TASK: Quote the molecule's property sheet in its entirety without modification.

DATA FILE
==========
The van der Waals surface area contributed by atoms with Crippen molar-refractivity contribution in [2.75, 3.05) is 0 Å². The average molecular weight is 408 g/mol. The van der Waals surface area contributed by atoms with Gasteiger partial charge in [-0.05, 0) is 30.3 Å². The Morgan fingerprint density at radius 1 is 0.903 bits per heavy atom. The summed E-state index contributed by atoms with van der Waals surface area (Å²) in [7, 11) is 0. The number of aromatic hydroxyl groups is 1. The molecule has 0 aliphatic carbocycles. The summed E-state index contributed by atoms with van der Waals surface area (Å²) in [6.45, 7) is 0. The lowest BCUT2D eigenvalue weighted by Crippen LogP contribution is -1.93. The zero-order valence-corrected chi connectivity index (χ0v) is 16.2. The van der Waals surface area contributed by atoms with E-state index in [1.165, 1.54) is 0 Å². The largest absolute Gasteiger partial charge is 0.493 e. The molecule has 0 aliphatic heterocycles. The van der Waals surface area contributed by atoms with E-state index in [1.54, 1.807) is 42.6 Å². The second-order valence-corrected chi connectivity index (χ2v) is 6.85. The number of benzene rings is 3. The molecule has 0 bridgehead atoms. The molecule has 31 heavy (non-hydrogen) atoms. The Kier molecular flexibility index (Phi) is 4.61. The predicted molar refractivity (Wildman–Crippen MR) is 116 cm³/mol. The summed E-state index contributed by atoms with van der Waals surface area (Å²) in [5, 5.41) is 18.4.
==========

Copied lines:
The van der Waals surface area contributed by atoms with Crippen molar-refractivity contribution in [2.75, 3.05) is 0 Å². The average molecular weight is 408 g/mol. The van der Waals surface area contributed by atoms with Gasteiger partial charge in [-0.05, 0) is 30.3 Å². The Morgan fingerprint density at radius 1 is 0.903 bits per heavy atom. The summed E-state index contributed by atoms with van der Waals surface area (Å²) in [7, 11) is 0. The number of aromatic hydroxyl groups is 1. The molecule has 0 aliphatic carbocycles. The summed E-state index contributed by atoms with van der Waals surface area (Å²) in [6.45, 7) is 0. The lowest BCUT2D eigenvalue weighted by Crippen LogP contribution is -1.93. The zero-order valence-corrected chi connectivity index (χ0v) is 16.2. The van der Waals surface area contributed by atoms with E-state index in [1.165, 1.54) is 0 Å². The largest absolute Gasteiger partial charge is 0.493 e. The molecule has 0 aliphatic heterocycles. The van der Waals surface area contributed by atoms with E-state index in [1.54, 1.807) is 42.6 Å². The second-order valence-corrected chi connectivity index (χ2v) is 6.85. The number of benzene rings is 3. The molecule has 0 bridgehead atoms. The molecule has 31 heavy (non-hydrogen) atoms. The Kier molecular flexibility index (Phi) is 4.61. The predicted molar refractivity (Wildman–Crippen MR) is 116 cm³/mol. The summed E-state index contributed by atoms with van der Waals surface area (Å²) in [5, 5.41) is 18.4.